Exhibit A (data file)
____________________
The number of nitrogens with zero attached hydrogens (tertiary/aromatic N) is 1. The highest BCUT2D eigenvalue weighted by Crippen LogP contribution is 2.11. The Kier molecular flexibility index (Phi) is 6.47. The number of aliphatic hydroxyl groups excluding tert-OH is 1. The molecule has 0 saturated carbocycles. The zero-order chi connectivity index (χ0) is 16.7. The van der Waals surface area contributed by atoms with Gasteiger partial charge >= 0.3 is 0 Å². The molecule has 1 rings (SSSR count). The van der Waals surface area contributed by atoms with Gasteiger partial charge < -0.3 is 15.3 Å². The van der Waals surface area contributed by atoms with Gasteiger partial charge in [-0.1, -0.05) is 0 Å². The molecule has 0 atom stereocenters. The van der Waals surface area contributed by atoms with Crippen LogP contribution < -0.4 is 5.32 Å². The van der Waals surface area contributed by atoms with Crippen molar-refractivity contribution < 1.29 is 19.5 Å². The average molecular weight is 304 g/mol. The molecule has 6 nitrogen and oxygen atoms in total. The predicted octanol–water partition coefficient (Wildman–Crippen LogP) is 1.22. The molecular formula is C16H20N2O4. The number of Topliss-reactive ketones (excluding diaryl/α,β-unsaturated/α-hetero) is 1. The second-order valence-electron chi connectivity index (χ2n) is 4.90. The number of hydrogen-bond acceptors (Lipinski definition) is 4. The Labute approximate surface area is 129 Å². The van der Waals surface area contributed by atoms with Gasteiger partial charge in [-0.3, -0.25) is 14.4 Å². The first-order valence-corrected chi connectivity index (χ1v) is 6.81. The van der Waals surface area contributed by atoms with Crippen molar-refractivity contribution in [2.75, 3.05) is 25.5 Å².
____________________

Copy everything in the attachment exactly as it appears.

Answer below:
The number of nitrogens with zero attached hydrogens (tertiary/aromatic N) is 1. The highest BCUT2D eigenvalue weighted by Crippen LogP contribution is 2.11. The Kier molecular flexibility index (Phi) is 6.47. The number of aliphatic hydroxyl groups excluding tert-OH is 1. The molecule has 0 saturated carbocycles. The zero-order chi connectivity index (χ0) is 16.7. The van der Waals surface area contributed by atoms with Gasteiger partial charge >= 0.3 is 0 Å². The molecule has 1 rings (SSSR count). The van der Waals surface area contributed by atoms with Gasteiger partial charge < -0.3 is 15.3 Å². The van der Waals surface area contributed by atoms with Gasteiger partial charge in [-0.1, -0.05) is 0 Å². The molecule has 0 atom stereocenters. The van der Waals surface area contributed by atoms with Crippen LogP contribution < -0.4 is 5.32 Å². The van der Waals surface area contributed by atoms with Crippen molar-refractivity contribution < 1.29 is 19.5 Å². The average molecular weight is 304 g/mol. The molecule has 6 nitrogen and oxygen atoms in total. The predicted octanol–water partition coefficient (Wildman–Crippen LogP) is 1.22. The molecular formula is C16H20N2O4. The number of Topliss-reactive ketones (excluding diaryl/α,β-unsaturated/α-hetero) is 1. The second-order valence-electron chi connectivity index (χ2n) is 4.90. The number of hydrogen-bond acceptors (Lipinski definition) is 4. The Labute approximate surface area is 129 Å². The van der Waals surface area contributed by atoms with Gasteiger partial charge in [-0.3, -0.25) is 14.4 Å². The first-order valence-corrected chi connectivity index (χ1v) is 6.81. The van der Waals surface area contributed by atoms with Crippen molar-refractivity contribution in [2.75, 3.05) is 25.5 Å².